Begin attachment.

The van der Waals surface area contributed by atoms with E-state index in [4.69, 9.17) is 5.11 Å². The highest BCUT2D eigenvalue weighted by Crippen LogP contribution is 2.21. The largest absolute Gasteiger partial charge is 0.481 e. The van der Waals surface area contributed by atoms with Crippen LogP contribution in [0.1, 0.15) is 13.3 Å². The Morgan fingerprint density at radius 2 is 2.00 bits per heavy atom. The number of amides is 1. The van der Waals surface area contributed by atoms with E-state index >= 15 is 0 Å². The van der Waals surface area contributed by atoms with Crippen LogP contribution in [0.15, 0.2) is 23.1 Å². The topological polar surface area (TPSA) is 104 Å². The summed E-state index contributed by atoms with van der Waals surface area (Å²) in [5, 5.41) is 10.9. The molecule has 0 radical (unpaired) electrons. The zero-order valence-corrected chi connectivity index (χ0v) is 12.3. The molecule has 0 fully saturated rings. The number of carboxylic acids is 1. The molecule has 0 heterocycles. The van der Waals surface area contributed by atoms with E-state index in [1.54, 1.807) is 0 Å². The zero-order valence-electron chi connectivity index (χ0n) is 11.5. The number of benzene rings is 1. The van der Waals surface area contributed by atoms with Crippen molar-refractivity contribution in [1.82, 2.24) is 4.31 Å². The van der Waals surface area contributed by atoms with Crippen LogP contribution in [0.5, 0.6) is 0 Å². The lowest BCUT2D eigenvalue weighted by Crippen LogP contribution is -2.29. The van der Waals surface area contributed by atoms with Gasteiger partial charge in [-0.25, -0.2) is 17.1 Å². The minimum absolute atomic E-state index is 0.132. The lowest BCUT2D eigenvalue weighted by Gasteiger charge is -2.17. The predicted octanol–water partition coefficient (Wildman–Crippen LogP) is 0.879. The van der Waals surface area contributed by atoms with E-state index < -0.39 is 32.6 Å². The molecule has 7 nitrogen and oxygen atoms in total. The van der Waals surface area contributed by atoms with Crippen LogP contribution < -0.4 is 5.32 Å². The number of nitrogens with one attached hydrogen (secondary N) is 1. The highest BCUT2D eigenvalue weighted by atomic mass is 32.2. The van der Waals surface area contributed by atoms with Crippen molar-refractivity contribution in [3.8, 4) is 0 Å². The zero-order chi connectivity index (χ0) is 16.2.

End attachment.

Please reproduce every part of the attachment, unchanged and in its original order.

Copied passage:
The van der Waals surface area contributed by atoms with E-state index in [4.69, 9.17) is 5.11 Å². The highest BCUT2D eigenvalue weighted by Crippen LogP contribution is 2.21. The largest absolute Gasteiger partial charge is 0.481 e. The van der Waals surface area contributed by atoms with Crippen LogP contribution in [0.1, 0.15) is 13.3 Å². The Morgan fingerprint density at radius 2 is 2.00 bits per heavy atom. The number of amides is 1. The van der Waals surface area contributed by atoms with E-state index >= 15 is 0 Å². The van der Waals surface area contributed by atoms with Crippen LogP contribution in [0.15, 0.2) is 23.1 Å². The topological polar surface area (TPSA) is 104 Å². The summed E-state index contributed by atoms with van der Waals surface area (Å²) in [5, 5.41) is 10.9. The molecule has 0 radical (unpaired) electrons. The zero-order valence-corrected chi connectivity index (χ0v) is 12.3. The molecule has 0 fully saturated rings. The number of carboxylic acids is 1. The molecule has 0 heterocycles. The van der Waals surface area contributed by atoms with E-state index in [1.54, 1.807) is 0 Å². The zero-order valence-electron chi connectivity index (χ0n) is 11.5. The number of benzene rings is 1. The van der Waals surface area contributed by atoms with Crippen molar-refractivity contribution in [1.82, 2.24) is 4.31 Å². The van der Waals surface area contributed by atoms with Crippen LogP contribution in [0.5, 0.6) is 0 Å². The lowest BCUT2D eigenvalue weighted by Crippen LogP contribution is -2.29. The van der Waals surface area contributed by atoms with Gasteiger partial charge in [-0.25, -0.2) is 17.1 Å². The minimum absolute atomic E-state index is 0.132. The lowest BCUT2D eigenvalue weighted by Gasteiger charge is -2.17. The predicted octanol–water partition coefficient (Wildman–Crippen LogP) is 0.879. The van der Waals surface area contributed by atoms with E-state index < -0.39 is 32.6 Å². The molecule has 7 nitrogen and oxygen atoms in total. The van der Waals surface area contributed by atoms with Crippen LogP contribution < -0.4 is 5.32 Å². The number of nitrogens with one attached hydrogen (secondary N) is 1. The highest BCUT2D eigenvalue weighted by atomic mass is 32.2. The van der Waals surface area contributed by atoms with Crippen molar-refractivity contribution in [3.8, 4) is 0 Å². The zero-order chi connectivity index (χ0) is 16.2.